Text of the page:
Père Peinard was a weekly anarchist newspaper founded in Paris in September 1889 by anarcho-communist Émile Pouget – it was described by the authorities as the ‘most scurrilous of the French anarchist newspapers’, but had the widest working class readership.
The major editorial themes were direct action, antimilitarism, anticlericalism, denunciation of politicians/political repression and general criticism of the bourgeoisie and the exploiters. In 1893 the ‘Rogue Laws’ were passed to prohibit all forms of anarchist propaganda – Père Peinard was particularly targeted because it posed a real danger to the state. The last issue of the is published on February 21 1894. Pouget fled to London where he continued to publish the newspaper.
A contemporary wrote of Père Peinard:
‘With no display of philosophy (which is not to say that it has none) it plays openly upon the appetites, prejudices, and rancours of the proletariat. Without reserve or disguise, it incites to theft, counterfeiting, the repudiation of taxes and rents, killing and arson. It counsels the immediate assassination of deputies, senators, priests and army officers. It advises unemployed working men to take food for themselves and their families wherever it was to be found, to help themselves to shoes at the shoe shop when the spring rains wet their feet, and to overcoats at the clothier’s when the winter winds nipped them. It urges employed working men to put their tyrannical employers out of the way, and to appropriate their factories, farm labourers and vineyard workers to take possession of the farms and vineyards, and turn the landlords and vineyard owners into fertilising phosphates; miners to seize the mines and to offer picks to shareholders in case they showed a willingness to work like their brother men, otherwise to dump them into the disused shafts; conscripts to emigrate rather than perform their military service, and soldiers to desert and shoot their officers. It glorifies poachers and other deliberate breakers of the law. It recounts the exploits of olden-time brigands and outlaws, and exhorts contemporaries to follow their example.’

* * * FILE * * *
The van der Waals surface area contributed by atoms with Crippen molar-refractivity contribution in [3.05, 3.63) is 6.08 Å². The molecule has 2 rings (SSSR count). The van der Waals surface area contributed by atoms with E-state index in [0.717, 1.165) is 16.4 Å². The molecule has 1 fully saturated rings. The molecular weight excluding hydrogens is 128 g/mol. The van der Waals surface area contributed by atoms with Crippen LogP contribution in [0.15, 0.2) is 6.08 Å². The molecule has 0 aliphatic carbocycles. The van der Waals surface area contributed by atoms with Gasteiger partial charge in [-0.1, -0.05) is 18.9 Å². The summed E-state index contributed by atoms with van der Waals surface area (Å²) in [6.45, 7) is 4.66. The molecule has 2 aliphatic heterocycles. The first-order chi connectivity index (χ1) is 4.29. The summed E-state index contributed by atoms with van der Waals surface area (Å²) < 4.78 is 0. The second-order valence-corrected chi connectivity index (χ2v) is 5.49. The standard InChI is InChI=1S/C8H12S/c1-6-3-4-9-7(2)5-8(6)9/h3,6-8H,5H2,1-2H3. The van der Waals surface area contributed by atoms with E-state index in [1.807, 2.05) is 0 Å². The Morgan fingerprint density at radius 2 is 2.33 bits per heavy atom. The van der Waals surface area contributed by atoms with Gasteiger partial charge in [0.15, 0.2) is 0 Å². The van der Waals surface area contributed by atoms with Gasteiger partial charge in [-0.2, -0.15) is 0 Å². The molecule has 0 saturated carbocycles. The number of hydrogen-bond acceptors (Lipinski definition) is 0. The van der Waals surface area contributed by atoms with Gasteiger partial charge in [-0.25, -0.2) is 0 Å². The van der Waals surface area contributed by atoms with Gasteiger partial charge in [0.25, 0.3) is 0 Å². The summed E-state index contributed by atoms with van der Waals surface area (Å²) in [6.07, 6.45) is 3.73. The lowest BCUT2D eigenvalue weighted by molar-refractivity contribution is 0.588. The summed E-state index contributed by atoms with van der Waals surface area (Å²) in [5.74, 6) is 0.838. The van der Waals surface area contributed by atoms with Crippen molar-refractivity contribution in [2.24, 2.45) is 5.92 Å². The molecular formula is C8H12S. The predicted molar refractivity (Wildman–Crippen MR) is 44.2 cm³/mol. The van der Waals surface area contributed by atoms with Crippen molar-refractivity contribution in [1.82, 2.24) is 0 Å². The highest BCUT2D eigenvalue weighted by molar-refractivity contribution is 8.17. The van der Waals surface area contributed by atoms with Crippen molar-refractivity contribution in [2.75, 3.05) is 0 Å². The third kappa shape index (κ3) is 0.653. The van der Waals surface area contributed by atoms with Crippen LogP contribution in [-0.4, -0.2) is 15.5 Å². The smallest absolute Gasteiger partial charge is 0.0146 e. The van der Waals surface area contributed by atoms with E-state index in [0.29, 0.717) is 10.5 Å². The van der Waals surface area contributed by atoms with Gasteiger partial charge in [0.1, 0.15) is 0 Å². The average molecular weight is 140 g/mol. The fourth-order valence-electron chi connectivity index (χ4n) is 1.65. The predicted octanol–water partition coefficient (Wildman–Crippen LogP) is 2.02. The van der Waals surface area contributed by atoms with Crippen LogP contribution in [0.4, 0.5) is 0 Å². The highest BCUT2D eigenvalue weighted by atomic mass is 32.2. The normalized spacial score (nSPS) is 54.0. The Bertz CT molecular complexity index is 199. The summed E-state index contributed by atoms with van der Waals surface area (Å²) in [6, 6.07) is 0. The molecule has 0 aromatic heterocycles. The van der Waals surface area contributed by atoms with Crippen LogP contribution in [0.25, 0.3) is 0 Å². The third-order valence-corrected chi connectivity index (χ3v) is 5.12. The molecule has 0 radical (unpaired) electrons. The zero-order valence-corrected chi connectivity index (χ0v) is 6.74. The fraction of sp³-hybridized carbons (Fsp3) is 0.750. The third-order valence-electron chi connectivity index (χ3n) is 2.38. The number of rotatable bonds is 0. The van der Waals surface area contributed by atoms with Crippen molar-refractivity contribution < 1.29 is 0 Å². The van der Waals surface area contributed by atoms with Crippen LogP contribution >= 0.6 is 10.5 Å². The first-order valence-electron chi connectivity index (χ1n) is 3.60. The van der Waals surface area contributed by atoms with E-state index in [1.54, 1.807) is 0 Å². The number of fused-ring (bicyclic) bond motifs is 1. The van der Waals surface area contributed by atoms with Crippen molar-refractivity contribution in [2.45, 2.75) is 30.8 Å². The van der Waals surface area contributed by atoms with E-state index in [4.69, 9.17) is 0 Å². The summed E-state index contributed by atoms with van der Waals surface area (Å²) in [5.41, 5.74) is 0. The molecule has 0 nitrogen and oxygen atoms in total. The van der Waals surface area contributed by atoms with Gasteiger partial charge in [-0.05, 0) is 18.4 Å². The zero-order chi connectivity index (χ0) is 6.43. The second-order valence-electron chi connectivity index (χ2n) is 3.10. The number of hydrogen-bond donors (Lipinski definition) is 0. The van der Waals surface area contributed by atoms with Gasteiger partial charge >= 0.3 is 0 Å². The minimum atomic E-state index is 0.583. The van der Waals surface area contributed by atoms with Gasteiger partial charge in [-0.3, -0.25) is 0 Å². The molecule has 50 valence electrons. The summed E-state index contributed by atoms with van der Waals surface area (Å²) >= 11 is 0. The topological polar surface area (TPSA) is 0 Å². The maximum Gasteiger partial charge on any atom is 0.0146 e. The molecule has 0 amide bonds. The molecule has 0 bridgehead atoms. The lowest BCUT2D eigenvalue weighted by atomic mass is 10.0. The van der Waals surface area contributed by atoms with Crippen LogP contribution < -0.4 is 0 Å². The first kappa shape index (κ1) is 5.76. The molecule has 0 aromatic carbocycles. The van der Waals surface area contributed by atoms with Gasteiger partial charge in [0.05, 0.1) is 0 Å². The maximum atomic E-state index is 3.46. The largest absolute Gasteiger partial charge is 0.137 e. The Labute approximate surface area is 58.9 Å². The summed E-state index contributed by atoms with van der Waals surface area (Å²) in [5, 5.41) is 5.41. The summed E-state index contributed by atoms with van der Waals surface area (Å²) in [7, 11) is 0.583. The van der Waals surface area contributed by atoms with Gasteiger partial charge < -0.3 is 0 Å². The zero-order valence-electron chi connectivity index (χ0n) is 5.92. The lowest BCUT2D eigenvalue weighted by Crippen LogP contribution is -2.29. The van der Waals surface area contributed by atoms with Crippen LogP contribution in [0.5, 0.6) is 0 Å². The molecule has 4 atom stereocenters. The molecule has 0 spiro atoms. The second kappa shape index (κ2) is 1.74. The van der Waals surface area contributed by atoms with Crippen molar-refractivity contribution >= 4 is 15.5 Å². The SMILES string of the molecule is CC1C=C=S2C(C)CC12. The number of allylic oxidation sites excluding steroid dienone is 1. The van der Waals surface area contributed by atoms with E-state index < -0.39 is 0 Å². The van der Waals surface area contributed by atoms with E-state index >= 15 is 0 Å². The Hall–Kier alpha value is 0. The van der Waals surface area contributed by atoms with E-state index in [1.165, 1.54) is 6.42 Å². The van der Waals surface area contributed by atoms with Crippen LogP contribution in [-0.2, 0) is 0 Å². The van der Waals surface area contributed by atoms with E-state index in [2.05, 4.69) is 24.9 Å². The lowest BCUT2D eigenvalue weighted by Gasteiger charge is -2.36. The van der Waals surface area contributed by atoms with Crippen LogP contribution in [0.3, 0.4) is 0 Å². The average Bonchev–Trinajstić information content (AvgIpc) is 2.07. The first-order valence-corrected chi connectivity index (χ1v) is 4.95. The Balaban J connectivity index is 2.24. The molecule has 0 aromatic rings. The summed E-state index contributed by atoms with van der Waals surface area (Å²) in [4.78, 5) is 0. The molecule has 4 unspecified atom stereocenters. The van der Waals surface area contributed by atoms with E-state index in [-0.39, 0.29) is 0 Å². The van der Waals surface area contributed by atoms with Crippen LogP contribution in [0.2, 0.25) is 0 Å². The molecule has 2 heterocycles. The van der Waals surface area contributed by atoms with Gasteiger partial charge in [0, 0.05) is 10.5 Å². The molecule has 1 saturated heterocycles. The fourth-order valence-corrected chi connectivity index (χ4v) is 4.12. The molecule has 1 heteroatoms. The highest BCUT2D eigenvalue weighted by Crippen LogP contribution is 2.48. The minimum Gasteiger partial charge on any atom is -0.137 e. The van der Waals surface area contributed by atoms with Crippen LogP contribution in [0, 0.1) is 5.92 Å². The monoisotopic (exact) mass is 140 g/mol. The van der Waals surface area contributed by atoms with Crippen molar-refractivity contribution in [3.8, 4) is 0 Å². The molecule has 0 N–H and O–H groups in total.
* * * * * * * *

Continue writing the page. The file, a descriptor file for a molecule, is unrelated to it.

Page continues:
“A small anarchist republic”: French anarchists in Fitzrovia by Nick Heath:
The Émile Pouget pages at the Anarchist Library – including handy tips on ‘Methods of Sabotage’: